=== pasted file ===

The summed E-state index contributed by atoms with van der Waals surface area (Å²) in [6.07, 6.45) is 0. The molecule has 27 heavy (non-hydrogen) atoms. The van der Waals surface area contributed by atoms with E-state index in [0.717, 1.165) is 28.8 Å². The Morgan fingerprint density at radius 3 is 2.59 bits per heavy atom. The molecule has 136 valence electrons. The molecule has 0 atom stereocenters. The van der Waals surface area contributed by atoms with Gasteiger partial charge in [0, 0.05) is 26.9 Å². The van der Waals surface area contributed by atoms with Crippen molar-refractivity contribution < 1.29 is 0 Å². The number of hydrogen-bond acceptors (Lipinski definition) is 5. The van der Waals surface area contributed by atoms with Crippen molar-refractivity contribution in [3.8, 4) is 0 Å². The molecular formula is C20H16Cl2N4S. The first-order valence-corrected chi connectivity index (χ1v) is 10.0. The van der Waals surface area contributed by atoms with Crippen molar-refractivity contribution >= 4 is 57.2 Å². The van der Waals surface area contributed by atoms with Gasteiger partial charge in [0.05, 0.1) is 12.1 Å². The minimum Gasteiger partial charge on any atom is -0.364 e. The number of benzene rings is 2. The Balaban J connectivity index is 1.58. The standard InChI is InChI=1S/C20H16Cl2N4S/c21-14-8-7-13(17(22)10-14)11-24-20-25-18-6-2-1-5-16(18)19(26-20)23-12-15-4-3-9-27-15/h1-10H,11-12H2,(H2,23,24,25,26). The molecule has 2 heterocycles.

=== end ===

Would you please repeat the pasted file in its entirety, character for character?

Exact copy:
The summed E-state index contributed by atoms with van der Waals surface area (Å²) in [6.07, 6.45) is 0. The molecule has 27 heavy (non-hydrogen) atoms. The van der Waals surface area contributed by atoms with E-state index in [0.717, 1.165) is 28.8 Å². The Morgan fingerprint density at radius 3 is 2.59 bits per heavy atom. The molecule has 136 valence electrons. The molecule has 0 atom stereocenters. The van der Waals surface area contributed by atoms with Gasteiger partial charge in [0, 0.05) is 26.9 Å². The van der Waals surface area contributed by atoms with Crippen molar-refractivity contribution < 1.29 is 0 Å². The number of hydrogen-bond acceptors (Lipinski definition) is 5. The van der Waals surface area contributed by atoms with Crippen molar-refractivity contribution in [3.8, 4) is 0 Å². The molecular formula is C20H16Cl2N4S. The first-order valence-corrected chi connectivity index (χ1v) is 10.0. The van der Waals surface area contributed by atoms with Crippen molar-refractivity contribution >= 4 is 57.2 Å². The van der Waals surface area contributed by atoms with Gasteiger partial charge in [0.05, 0.1) is 12.1 Å². The minimum Gasteiger partial charge on any atom is -0.364 e. The number of benzene rings is 2. The Balaban J connectivity index is 1.58. The standard InChI is InChI=1S/C20H16Cl2N4S/c21-14-8-7-13(17(22)10-14)11-24-20-25-18-6-2-1-5-16(18)19(26-20)23-12-15-4-3-9-27-15/h1-10H,11-12H2,(H2,23,24,25,26). The molecule has 2 heterocycles.